Maryland Celebrates its 100th Anniversary at the UA Center


BALTIMORE, Md. – The Maryland men’s basketball program celebrated its 100th season in fashion Saturday night as the greatest players in school history gathered at Building 37 on the Under Armour campus in Baltimore.

Hosted by Maryland graduate and ESPN personality Scott Van Pelt, here are some of the best lines from throughout the evening:

Mo Howard: I scored my first varsity basket in Cole Field House. It was my first high school varsity basket. I was hooked on Maryland from that point.

Dutch Morley: It doesn’t matter the generation or era, everyone is a part of this program. That’s what makes it so special.

Albert King: What made Maryland so great for me was Cole Field House. 14,500 people standing up and cheering for you when you came through the tunnel was incredible.  

Buck Williams: I played 17 years in the NBA, but when I came back to Maryland nobody talked about the NBA with me. They talked about Maryland. That means a lot. Everywhere I go now, I’m always associated with Maryland and I’m proud of that.

Tony Massenburg: I was in high school and saw this awesome forward at Maryland named Len Bias. Everything about him said ‘star.’ My love for Maryland started with watching Len. My goal was to get a scholarship at Maryland so I could play one year with Len Bias. Once I got to campus I was totally in love, and that allowed me to endure playing with three coaches and everything that came with it during that time.

Walt WilliamsI wanted to bring Maryland back to prominence. As a young kid in my neighborhood, we were all in a race to see who could best pretend to be Len Bias. I wanted kids to pretend to be like me.

Joe Smith: I’m a Virginia kid, so I really didn’t know how big the Maryland-Georgetown rivalry was. You could really feel the adrenaline on campus as the game approached. It was my first college game and nobody knew what to expect, and I just wanted to show everyone what I had.

Johnny Rhodes: The win against Georgetown was great for the program. It helped bring Maryland back.

Keith Booth: The respect that Maryland had around the NBA was immense. I remember walking into training camp with the Bulls and Michael Jordan welcomed me as an ACC brother. A big part of the reason I got drafted was because of the reputation of our program.

Lonny Baxter: We thought we should’ve played for the national championship the year before. We returned the next year and we gelled together so well. The disappointment in 2001 really triggered our run the next year to win the national championship.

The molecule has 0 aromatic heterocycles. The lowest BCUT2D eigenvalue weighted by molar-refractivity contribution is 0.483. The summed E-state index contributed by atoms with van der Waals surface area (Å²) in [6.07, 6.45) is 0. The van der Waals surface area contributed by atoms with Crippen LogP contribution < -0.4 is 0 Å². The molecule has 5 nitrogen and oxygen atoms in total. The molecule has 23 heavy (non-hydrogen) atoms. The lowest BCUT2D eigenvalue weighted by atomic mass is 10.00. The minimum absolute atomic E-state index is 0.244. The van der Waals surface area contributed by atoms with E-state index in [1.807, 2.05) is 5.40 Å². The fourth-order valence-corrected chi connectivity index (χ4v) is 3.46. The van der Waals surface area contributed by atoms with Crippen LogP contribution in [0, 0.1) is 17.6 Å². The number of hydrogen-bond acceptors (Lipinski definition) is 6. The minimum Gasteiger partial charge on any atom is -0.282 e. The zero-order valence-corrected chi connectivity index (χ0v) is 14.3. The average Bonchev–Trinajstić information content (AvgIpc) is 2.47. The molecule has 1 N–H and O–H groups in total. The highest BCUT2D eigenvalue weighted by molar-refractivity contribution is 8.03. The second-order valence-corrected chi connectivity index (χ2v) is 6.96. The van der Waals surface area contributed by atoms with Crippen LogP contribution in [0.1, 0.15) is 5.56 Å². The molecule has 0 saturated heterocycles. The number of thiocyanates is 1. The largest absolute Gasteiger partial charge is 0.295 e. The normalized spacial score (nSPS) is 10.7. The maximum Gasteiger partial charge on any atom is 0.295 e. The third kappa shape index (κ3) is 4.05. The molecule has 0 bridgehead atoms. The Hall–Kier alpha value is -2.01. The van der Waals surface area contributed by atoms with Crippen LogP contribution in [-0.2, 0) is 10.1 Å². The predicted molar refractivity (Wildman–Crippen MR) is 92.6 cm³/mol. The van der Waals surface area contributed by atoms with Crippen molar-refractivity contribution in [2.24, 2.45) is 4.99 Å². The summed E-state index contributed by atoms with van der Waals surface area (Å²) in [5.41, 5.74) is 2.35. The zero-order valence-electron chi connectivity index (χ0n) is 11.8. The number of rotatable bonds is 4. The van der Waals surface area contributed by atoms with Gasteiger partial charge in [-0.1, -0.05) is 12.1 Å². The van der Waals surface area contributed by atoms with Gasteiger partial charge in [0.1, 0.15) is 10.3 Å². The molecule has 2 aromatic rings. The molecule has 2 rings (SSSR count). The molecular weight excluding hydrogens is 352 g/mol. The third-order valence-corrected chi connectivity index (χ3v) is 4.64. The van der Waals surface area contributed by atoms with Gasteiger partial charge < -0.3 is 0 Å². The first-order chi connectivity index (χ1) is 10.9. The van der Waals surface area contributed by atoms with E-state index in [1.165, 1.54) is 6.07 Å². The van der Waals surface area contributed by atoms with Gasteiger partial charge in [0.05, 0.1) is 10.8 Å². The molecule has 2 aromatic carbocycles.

Gary Williams: The 2001 team was a great basketball team because we fought through a lot of adversity that season. I really believed we were good enough to win it in 2002, but that doesn’t mean you’re going to win it. I’m really proud of the fact that every team we beat on the way to our title had already been National Champions.

Chris Wilcox: The whole week leading into the Kansas game they all talked about Drew Gooden and Nick Collison being the two best big men in the country. I knew that day nobody was going to beat us. Gary believed in me and Lonny to go out and guard them. We knew if we could win that game, we’d be cutting down the nets.

Steve Blake: It was all about the journey. I remember messing around in the dorm rooms together just as much as some of the games. Maryland was special. It is a basketball school.

Drew Nicholas: What made us truly special was the type of competitors that we had, and that started with Coach Williams. And we had a guy like Bryon Mouton who people don’t mention at the top of the list, but he was the glue. He busted everyone’s butts every day on the scout team. And then Steve was the ultimate competitor. We were best friends, but when I got him in practice he wouldn’t talk to me for a few days.

Byron Mouton: I’ll never forget when I transferred to Maryland and my teammates helped me put my bed together when I moved in. When I walked in the room today and got to see everyone again it was like Christmas.

John Gilchrist: I’m so thankful to be in the presence of so many champions and winners. The 2004 ACC Tournament was a complete blur honestly. As a country boy from Virginia, I came to Maryland because of Joe Smith. Once I was there, Coach Williams taught me how to be a professional and it was really special.

Maryland Basketball
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